Honda axes AMA program The economic downturn has claimed its first major victim with the announcement that American Honda has withdrawn from road racing.
The primary factor for the withdraw was the “current global economic situation and its impact on Honda,” American Honda said in a Friday evening press release. “Although Team Honda will not be in attendance, Honda will continue to be represented in AMA Roadracing through our ongoing support of both the Erion Honda Racing and Corona Honda Racing teams.”
The only rider contracted to American Honda is Neil Hodgson, who wasn’t immediately reachable at his home on the Isle of Man because of the time difference.Hodgson was looking forward to the season after an encouraging Daytona Dunlop tire test where he was the fastest of the three factory Superbike riders. Hodgson, who lost his crew chief Dave McGrath to Buell at the end of the season, was working with Honda’s R&D team at Daytona. Members of the R&D team, who are contract workers and not salaried employees, are not expected to lose their jobs.
American Honda race boss Jon Row had said at the tire test that Honda’s plans for 2009 were “not decided yet. That’s basically it.” Row said there was no deadline for a decision, but some sense of urgency “because there are races scheduled.” But he said the contract with Erion Honda was “not dependent on our contract,” which raised the possibility that Erion could race even if American Honda didn’t. Erion recently signed Canadian Chris Peris to team with Jake Zemke, the 2008 Formula Xtreme champion. Zemke and Erion have agreed to many contract terms, but they haven’t formalized the deal. Corona Honda will campaign Jake Holden in the American Superbike class.
No mention was made of the ongoing conflict between dissident factories and the Daytona Motorsports Group-run AMA Pro Racing. American Honda had sided with American Suzuki and Kawasaki in the dispute over the future of road racing. The three were working with the Motorcycle Industry Council in forming a rival five-race series. But their involvement in the Daytona tire test signaled an about-face. Complicating the situation was that American Honda was committed to sponsor the Daytona 200 and Daytona Supercross.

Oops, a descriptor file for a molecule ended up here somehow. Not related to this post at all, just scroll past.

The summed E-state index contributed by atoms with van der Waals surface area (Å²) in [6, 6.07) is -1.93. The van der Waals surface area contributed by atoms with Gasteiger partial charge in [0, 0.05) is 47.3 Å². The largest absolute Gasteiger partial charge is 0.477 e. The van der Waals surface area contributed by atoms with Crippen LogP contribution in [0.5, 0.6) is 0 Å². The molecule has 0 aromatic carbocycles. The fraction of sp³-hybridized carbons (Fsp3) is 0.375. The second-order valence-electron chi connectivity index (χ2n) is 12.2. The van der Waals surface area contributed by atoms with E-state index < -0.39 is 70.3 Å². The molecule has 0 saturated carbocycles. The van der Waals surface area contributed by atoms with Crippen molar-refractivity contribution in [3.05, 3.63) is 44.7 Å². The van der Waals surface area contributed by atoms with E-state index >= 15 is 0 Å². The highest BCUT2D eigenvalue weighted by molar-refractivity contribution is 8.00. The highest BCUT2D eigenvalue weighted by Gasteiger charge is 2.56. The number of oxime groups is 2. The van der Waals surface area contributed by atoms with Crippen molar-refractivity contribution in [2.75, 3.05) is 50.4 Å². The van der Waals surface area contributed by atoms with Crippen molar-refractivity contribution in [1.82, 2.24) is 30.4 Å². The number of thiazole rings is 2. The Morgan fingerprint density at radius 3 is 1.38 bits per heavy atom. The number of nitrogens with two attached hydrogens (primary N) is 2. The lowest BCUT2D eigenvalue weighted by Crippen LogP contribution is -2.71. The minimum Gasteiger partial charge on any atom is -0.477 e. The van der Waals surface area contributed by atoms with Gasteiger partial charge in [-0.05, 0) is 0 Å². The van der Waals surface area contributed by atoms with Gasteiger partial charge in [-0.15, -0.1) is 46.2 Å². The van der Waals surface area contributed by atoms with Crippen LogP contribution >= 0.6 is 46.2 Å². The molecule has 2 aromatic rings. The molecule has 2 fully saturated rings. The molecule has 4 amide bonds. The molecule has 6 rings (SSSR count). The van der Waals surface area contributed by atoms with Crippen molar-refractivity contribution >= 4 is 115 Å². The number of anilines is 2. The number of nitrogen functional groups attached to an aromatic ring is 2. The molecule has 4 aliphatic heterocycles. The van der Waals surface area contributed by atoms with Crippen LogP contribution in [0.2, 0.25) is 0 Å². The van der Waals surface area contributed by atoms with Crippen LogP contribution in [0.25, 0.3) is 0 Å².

America Honda’s factory involvement in Supercross and motocross won’t be affected, the release said. “Entering the second year of our partnership with Red Bull Energy Drink, the Honda Red Bull Racing team will return for the 2009 Supercross and National Motocross season with a full roster of factory riders.”
The entire motorcycle industry has been hit hard in recent months, as has the automobile sector. American Honda has suffered more than 40% declines in year to year motorcycle sales in recent months. And Honda Motor Company recently took the extraordinary step of pulling out of Formula One, a move that saved hundreds of millions of dollars. A team generated Q&A that was released with Honda’s withdrawal announcement on Dec. 5 said that “annual turnover for fiscal 2007 was approximately 150 million British Pounds and a similar amount was spent on expenses, however that amount included expenses incurred by HRD as well as fees associated with the technical support extended to Super Aguri F1 Team.” The British Pound was worth close to two dollars for most of 2007. Honda did not divulge how much it spent on all the races it participates in.
In an interview following the announcement, Honda Motor Company CEO Takeo Fukui said they would continue with MotoGP and IRL and “think about other activities.”
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